Let's look at the medical industry in general and ask ourselves why prices rise. There are several factors figuring into price: 1. supply 2. demand. Now keep in mind, that in a pure market, these two factors set the price. In the American market there is plenty, LOADS of supply or medicine and medical services. When I lived in Canada, my wait time in a doctors office was 2-3 hours, here in the United States, my wait time is 15-20 minutes. Same goes for a surgery, I need a heart cath in the U.S. I get it in a day or two, in Canada I go on a waiting list and may get it in several weeks. So there is plenty of medical supply in the United States. Lets look at the other side, Demand. There are quite a few things that affect could affect demand in the healthcare industry, but the primary component that seems to have the most impact is price itself (keep in mind that these concepts are interdependent). If the price for healthcare is low for the individual, then they will be more likely to take advantage of the service unnecessarily. For example, I know people who have insurance who will go to the doctor when they have a cold. Going to the doctor or getting prescriptions unnecessarily drives up the demand and therefore the overall price (even though the person paying is paying a "co-pay" or a percentage, the cost gets passed back eventually to them in terms of a raise in their insurance premium). The person with insurance, Medicare or Medicaid essentially thinks they are getting something "free", but in all reality SOMEONE has to pay for that good or service. Add to this the increased government regulation of the healthcare industry, the high cost of mal-practice insurance, specialized training required to fill out government forms, etc., etc. etc. and it turns out that the high price we are paying is largely due to the failure to allow market forces to do their jobs and empowering the government to regulate.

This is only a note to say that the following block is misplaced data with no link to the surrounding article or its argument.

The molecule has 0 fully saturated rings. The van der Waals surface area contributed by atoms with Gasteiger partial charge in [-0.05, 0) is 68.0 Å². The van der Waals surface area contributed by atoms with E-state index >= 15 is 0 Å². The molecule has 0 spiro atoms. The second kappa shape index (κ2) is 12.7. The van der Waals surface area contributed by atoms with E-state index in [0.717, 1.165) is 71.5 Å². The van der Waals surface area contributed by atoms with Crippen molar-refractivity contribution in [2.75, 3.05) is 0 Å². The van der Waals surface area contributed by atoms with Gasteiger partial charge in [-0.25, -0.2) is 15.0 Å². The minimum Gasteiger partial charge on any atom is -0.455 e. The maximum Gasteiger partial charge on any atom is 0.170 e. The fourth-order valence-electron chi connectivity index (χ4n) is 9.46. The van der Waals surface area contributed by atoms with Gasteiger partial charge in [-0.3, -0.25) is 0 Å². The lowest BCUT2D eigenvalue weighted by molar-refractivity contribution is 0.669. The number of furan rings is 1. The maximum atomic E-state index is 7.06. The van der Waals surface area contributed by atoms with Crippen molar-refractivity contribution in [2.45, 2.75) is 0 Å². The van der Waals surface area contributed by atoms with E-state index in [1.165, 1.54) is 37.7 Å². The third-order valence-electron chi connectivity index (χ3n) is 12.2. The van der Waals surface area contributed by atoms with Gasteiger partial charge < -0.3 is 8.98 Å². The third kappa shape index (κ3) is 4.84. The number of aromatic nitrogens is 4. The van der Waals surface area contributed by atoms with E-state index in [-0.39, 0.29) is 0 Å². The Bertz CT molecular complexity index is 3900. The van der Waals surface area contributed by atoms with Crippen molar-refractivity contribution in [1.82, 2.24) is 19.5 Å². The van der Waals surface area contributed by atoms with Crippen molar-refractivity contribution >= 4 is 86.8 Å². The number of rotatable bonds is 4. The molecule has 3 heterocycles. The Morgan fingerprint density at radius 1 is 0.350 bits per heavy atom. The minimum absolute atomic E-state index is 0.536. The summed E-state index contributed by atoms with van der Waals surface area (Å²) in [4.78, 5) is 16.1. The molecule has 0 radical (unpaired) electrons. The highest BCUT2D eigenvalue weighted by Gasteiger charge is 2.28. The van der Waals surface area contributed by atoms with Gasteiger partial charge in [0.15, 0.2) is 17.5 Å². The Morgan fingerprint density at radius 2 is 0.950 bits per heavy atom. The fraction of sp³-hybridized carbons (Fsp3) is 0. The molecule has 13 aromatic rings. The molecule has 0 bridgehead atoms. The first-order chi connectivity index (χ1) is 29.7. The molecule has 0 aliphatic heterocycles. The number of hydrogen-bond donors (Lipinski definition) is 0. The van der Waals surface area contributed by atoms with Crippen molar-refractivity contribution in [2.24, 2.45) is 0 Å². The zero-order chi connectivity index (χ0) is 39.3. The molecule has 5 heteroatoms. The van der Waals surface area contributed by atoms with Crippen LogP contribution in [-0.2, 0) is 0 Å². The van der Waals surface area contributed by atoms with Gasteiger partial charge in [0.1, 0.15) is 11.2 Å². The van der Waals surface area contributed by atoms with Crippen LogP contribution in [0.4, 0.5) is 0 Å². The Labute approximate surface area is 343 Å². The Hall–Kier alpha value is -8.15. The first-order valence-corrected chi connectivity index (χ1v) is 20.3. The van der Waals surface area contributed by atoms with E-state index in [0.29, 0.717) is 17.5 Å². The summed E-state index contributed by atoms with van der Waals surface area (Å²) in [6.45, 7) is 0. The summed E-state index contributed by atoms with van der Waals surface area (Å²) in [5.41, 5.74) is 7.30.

Quick look at the pharm industry. If a company spends many millions developing a drug (keep in mind that they spend many millions too developing drugs that do not work and never make it to the consumer) then the cost of that drug either has to be recouped, profit made or there cannot be recapitalization, which would mean the elimination of R&D which would mean we would never see new cures come on the market.

    Light, there are some good applications of government regulation, but they are few and far between--they also have to be used more wisely than we have in the past 50 years. Industry continues to innovate and get around a lot of the barriers set up for it, but there will come a day when the cost of regulation and doing business becomes too much. I have a close friend who owned his own family practice--a brilliant doctor who graduated the top in his class--he left practice almost 10 years ago and went to work as a medical consultant for Social Security because the cost for him to do business was much more than what he could make working for the government. Now compound that by many times and see what kind of crisis it could eventually create in a nation of our size and complexity.